The Advisory Board, chaired by W. Meijer, states that there are robust economic reasons to start producing Wadden Sea gas. The Board also states that there is sufficient scientific data available to conclude that for ecological reasons gas production cannot be excluded any longer.
In 1999 the then Dutch government decided to refrain from permitting gas production from the Wadden Sea because of remaining uncertainties around subsidence effects. New studies that have been conducted since, again demonstrate that gas production from existing land locations Lauwersoog and Moddergat can be conducted in an environmentally responsible manner without negative effects.
On January 15, 2004 this was confirmed by a special meeting of scientists in the Frisian Academy in Leeuwarden. Wadden specialists concluded that in terms of effect on the ecosystem exploration and production of natural gas ranks very low among other human activities – less so than tourism.
The Advisory Board recommends the commencement of gas production under controlled circumstances. The Board has developed a general concept stressing that the natural buoyancy of the Wadden Sea is not to be exceeded and the ecosystem not to be affected.
For the production of natural gas this means a maximum level of subsidence will be defined. The accretion of land due to the dynamical system of the Wadden Sea must be able to keep up with the subsidence caused by gas production and other processes (such as sea level rise, natural subsidence, infrastructure projects) in order to have net zero effect. At the same time a monitoring system will be established to ensure the maximum level is not exceeded. In case of significant changes, the speed of production will be adjusted.
Commenting on the advice, NAM director Roelof Platenkamp said NAM fully supports this approach. "The Advisory Board has developed a new way of thinking. In an innovative way ecology and economy go hand-in-hand, but under defined conditions, which safeguard the natural environment. I consider this as a win-win situation for everybody: This is good for the Wadden Sea, the Dutch society, the region and for our company."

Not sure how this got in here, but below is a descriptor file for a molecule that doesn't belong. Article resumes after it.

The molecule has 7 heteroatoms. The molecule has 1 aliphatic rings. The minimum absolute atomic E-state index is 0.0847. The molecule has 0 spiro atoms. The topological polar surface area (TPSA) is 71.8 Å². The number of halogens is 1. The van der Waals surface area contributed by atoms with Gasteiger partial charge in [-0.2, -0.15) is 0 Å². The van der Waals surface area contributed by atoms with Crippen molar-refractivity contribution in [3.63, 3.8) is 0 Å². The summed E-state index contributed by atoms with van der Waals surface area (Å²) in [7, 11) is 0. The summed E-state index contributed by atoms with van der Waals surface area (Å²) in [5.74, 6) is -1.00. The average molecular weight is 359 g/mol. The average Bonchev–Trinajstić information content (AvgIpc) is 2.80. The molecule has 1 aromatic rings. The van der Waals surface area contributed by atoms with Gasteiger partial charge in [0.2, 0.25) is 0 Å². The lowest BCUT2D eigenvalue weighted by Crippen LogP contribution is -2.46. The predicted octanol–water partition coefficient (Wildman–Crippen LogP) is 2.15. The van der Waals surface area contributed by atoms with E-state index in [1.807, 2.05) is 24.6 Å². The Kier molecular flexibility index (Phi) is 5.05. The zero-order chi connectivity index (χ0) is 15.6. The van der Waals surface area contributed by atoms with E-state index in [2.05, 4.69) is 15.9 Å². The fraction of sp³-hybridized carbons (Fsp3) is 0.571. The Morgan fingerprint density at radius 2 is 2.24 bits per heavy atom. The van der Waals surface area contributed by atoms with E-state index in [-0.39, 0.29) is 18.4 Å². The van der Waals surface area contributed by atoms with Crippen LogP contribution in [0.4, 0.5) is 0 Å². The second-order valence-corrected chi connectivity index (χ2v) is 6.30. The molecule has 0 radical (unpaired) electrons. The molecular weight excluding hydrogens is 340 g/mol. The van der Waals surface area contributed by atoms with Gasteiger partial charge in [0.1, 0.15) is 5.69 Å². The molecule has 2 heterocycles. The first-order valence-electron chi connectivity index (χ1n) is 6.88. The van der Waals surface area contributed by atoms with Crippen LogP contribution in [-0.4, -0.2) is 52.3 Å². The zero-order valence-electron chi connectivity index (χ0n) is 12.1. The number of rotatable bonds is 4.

Platenkamp characterises the Advisory Boards conclusion as a breakthrough. "Allowing access to Wadden gas is a vital enforcement of the Dutch Government's small fields policy as well as for the security of gas supply. The Wadden Sea gas is of great importance for keeping up small fields production, and therefore for the unique energy system in our country, comprising the Groningen field, small fields and the underground gas storages."
In the mid-nineties NAM discovered Wadden Sea gas volumes (up to some 40 billion cubic meters) when drilling exploration wells from the land locations Lauwersoog and Moddergat. Production can be done from these already existing locations. No additional drilling is needed and the produced gas will be transported via a new pipeline, to the existing gas treatment plant near Anjum.
The Advisory Board also determined that as-yet undiscovered volumes can be explored for in the future. Based on seismic surveys additional reserves of 30 to 130 bcm may be present.
Platenkamp: "Exploration of these reserves will require wells to be drilled, and these will each need specific plans with normal consultation procedures. NAM has committed itself not to undertake these temporary activities from installations in the Wadden Sea itself, as these will be conducted from land or offshore locations outside the nature area."
"The Advisory Board has made an in depth study of a broad scope of current Wadden Sea issues, and made an integral judgment on these issues. I am optimistic that the government will submit a positive proposition and await a constructive dialogue in Parliament," Platenkamp concluded.
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